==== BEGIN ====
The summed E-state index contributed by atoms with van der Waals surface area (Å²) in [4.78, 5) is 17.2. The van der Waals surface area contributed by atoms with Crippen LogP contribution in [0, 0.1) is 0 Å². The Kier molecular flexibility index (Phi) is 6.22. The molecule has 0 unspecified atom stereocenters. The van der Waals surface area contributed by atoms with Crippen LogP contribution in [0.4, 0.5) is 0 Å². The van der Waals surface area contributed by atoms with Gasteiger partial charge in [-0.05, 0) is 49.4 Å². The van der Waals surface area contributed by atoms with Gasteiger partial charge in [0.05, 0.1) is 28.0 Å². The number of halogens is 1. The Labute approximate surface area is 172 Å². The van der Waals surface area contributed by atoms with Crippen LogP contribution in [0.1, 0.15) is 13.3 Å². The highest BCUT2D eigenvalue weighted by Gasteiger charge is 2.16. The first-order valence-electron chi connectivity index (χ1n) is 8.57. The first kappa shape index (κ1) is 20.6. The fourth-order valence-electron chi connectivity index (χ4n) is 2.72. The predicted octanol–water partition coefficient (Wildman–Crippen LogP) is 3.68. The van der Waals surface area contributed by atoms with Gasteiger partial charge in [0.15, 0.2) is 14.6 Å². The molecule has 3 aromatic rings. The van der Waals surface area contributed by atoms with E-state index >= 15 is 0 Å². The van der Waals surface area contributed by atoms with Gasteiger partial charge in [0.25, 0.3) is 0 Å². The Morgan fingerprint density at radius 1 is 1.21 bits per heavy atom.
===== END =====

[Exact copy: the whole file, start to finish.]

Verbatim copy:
The summed E-state index contributed by atoms with van der Waals surface area (Å²) in [4.78, 5) is 17.2. The van der Waals surface area contributed by atoms with Crippen LogP contribution in [0, 0.1) is 0 Å². The Kier molecular flexibility index (Phi) is 6.22. The molecule has 0 unspecified atom stereocenters. The van der Waals surface area contributed by atoms with Crippen LogP contribution in [0.4, 0.5) is 0 Å². The van der Waals surface area contributed by atoms with Gasteiger partial charge in [-0.05, 0) is 49.4 Å². The van der Waals surface area contributed by atoms with Gasteiger partial charge in [0.05, 0.1) is 28.0 Å². The number of halogens is 1. The Labute approximate surface area is 172 Å². The van der Waals surface area contributed by atoms with Crippen LogP contribution in [0.1, 0.15) is 13.3 Å². The highest BCUT2D eigenvalue weighted by Gasteiger charge is 2.16. The first-order valence-electron chi connectivity index (χ1n) is 8.57. The first kappa shape index (κ1) is 20.6. The fourth-order valence-electron chi connectivity index (χ4n) is 2.72. The predicted octanol–water partition coefficient (Wildman–Crippen LogP) is 3.68. The van der Waals surface area contributed by atoms with Gasteiger partial charge in [0.15, 0.2) is 14.6 Å². The molecule has 3 aromatic rings. The van der Waals surface area contributed by atoms with E-state index >= 15 is 0 Å². The van der Waals surface area contributed by atoms with Gasteiger partial charge in [0.25, 0.3) is 0 Å². The Morgan fingerprint density at radius 1 is 1.21 bits per heavy atom.